Politics, Security, US Election

The BuzzFeed Fiasco Shows Us Why Trust in Institutions Is Dying

Editor’s note: this is an unfolding story based on information that the author and editor are not privy to. As such, this essay is not an analysis of the alleged incidents reported in the dossier released by Buzzfeed, but a comment on the prudence of releasing such unverified information to the public, which is not heretofore a standard media practice. 


I was almost planning to turn my laptop off on a freezing English winter night, when the C4 hit my phone. A colleague texted me asking if I was checking Twitter at that moment. BuzzFeed apparently did some clickbait, and dumped raw, uncorroborated, third hand HUMINT (human intelligence) data with a nudge nudge wink wink “see what you make of it” type caveat, about Donald Trump. This material included a lurid tryst with a bevy of Moscow maidens apparently recorded by secret devices. BuzzFeed editor Ben Smith spouted some neuron altering, circuit frying justification on why he chose to go ahead in publishing this “dossier”, because apparently Americans “should decide for themselves.”

(Although, the cynic in me is fairly certain they wouldn’t touch something, much less publish it, if it was in reverse, like another foreign country actively supporting Hillary, for example).

But that’s all beside the point. I don’t know which school of journalism Buzzfeed Ben went to, but in my first Masters degree, there was substantial instruction on the ethics of journalism and its implications. Dumping raw unverified data, especially HUMINT, with glaring inaccuracies that can be quite easily verified (and which make the entire report look flawed) crosses a lot of ethical boundaries.

The context is this: the report in question has been in the deepest corners of the web since last year, but there’s a reason why Hillary’s campaign opposition researchers, and other established media organisations didn’t touch it. And that’s not just because of its terrible syntax errors and glaring spelling mistakes. It is, at this stage, too good to be true.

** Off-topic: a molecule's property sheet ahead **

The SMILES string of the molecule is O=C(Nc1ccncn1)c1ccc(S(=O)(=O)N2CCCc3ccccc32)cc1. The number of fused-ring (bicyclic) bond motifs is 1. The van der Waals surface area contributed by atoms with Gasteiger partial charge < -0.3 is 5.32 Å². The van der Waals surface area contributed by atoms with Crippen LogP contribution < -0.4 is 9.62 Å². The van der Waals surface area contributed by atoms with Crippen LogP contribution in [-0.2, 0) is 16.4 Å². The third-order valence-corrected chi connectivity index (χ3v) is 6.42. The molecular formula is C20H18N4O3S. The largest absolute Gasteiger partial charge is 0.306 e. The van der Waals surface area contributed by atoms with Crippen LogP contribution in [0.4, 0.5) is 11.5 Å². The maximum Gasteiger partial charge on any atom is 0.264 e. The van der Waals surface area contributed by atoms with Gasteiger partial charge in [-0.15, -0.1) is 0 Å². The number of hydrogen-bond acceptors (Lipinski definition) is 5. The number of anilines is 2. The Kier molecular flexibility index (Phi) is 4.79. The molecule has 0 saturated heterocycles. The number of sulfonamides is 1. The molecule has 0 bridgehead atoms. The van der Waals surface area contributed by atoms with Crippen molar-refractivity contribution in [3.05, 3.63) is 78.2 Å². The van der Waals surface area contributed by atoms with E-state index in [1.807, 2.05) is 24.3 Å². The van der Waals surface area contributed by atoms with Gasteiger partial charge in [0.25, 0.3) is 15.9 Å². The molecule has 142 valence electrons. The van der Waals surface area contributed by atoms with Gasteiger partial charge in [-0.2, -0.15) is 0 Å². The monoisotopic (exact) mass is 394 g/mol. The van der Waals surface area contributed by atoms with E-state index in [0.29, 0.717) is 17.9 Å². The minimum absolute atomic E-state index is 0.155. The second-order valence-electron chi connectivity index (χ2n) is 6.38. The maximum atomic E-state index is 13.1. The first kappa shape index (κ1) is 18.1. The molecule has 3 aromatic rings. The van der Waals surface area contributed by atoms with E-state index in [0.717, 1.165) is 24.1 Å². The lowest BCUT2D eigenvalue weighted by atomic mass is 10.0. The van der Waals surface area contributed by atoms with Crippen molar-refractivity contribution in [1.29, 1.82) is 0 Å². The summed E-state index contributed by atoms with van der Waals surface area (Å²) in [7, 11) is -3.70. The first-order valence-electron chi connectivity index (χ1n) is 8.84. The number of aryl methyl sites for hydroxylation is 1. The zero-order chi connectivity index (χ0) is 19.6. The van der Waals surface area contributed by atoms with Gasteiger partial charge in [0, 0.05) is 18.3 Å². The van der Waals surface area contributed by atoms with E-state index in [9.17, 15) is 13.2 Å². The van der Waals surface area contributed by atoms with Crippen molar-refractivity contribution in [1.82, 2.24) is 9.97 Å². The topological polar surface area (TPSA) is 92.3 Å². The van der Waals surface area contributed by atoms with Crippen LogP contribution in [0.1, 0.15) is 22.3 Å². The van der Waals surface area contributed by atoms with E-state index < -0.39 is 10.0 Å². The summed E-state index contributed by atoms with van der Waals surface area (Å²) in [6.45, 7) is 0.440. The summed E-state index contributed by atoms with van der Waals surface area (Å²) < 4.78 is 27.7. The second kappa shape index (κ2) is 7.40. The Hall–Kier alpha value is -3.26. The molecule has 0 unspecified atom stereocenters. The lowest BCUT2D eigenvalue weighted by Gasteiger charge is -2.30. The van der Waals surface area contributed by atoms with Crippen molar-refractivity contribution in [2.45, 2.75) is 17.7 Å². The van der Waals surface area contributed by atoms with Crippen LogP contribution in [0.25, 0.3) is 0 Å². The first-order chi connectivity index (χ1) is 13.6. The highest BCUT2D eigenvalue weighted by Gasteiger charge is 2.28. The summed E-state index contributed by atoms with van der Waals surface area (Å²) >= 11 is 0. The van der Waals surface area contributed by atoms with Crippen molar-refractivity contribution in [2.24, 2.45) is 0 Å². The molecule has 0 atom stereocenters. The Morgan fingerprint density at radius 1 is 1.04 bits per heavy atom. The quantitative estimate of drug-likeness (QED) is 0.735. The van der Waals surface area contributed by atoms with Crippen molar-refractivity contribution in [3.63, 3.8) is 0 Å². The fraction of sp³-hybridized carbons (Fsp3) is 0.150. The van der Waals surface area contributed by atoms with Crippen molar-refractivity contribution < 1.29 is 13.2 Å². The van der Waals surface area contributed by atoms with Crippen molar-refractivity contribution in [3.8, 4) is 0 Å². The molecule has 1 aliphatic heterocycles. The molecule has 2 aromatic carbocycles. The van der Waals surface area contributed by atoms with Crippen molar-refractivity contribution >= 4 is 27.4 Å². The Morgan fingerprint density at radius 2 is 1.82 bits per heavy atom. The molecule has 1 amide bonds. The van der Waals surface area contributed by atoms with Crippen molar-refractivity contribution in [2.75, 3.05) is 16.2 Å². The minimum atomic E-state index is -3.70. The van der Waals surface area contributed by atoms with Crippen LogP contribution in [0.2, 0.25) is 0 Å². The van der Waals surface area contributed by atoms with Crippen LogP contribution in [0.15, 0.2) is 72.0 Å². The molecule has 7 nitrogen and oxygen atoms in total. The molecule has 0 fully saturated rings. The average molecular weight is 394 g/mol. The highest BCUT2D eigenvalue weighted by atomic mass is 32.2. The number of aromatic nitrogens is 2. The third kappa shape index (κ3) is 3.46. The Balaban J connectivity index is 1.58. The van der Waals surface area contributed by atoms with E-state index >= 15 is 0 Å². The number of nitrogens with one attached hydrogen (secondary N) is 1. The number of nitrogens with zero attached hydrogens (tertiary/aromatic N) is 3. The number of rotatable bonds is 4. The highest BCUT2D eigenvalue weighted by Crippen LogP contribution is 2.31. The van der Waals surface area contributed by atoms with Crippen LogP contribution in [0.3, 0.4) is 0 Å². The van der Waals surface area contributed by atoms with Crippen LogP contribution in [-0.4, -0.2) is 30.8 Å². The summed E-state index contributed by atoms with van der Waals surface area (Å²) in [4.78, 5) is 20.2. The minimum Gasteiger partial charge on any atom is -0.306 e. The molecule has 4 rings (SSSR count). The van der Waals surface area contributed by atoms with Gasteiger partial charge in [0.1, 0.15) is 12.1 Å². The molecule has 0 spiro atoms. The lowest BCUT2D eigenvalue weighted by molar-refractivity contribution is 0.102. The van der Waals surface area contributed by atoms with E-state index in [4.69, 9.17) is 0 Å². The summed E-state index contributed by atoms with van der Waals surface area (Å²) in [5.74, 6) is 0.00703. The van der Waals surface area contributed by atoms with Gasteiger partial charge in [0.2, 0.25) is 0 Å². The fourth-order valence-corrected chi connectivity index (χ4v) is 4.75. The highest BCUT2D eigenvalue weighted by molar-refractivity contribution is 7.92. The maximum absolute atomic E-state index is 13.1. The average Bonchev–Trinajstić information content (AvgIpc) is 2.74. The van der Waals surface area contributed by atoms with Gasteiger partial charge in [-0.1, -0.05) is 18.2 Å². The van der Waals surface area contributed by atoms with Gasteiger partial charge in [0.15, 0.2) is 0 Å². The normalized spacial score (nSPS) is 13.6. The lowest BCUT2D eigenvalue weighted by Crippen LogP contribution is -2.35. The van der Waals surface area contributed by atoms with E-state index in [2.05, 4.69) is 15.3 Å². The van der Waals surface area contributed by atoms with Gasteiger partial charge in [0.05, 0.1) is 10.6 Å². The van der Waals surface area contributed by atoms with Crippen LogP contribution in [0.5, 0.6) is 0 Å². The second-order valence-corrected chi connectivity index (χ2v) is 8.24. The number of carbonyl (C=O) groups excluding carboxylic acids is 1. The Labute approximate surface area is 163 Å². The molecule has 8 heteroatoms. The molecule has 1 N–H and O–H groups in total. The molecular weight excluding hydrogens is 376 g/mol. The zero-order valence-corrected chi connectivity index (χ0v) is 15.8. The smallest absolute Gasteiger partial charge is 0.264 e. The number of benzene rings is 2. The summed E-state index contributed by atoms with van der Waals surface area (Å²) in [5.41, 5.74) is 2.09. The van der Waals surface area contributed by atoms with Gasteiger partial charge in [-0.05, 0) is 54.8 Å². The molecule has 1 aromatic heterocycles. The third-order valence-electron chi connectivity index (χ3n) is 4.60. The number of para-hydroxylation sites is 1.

A cursory Google search can point out that fake news includes not just hoaxes but deliberately publishing propaganda and disinformation (дезинформация), and using social media to drive web traffic and amplify its effect. Clickbait, as opposed to satire, seeks to mislead, rather than entertain readers for financial or other gain. In true spirit of BuzzFeed, therefore, I ask the readers, to judge whether BuzzFeed is fake news or not, and whether they should be sued out of business, like Gawker. To call it “hot info” is the understatement of the century. If this information about an American leader were true, it would be frankly unprecedented. At the same time, the information is also extremely suspect.

Any Intel researcher worth his salt would find this report, for lack of a better word, “problematic”. (For some authoritative analyses see Mark Galeotti’s and Matt Tait’s who have both offered up nuanced and sober perspectives). A key point of their general summation is that respectable news media has always avoided using, let alone dumping, unverifiable HUMINT for a reason. It is because there are always assertions which can never be proved, barring anecdotal and circumstantial corroboration, which takes months and years to build. Andrew Wordsworth told the Wall Street Journal that the dossier was “not convincing at all” and was “too good to be true”.

First of all, the report states that the Russians were actively helping Donald Trump win the 2016 election for the last five years. The “perverted” incident, which is on page two of the dossier, happened in 2012, at the height of the Reset between Obama and Medvedev, and in a rare time of reasonable rapprochement between Russia and US. It seems highly unlikely and farfetched, that Russia, or anyone for that matter, was cultivating a Trump presidency at that point of time.

No one had an inclination that he might run, or indeed win. In fact, the global order was vastly different, the Arab Spring still didn’t turn to an Arab winter, uncontrolled migration to Europe had not reached the tipping-point that it has now, and European leaders who were later toppled by a 2016 domino-effect were firmly in their seats. To assume that Russian federal security services would be that farsighted would be to impose the power of superhuman clairvoyance on them.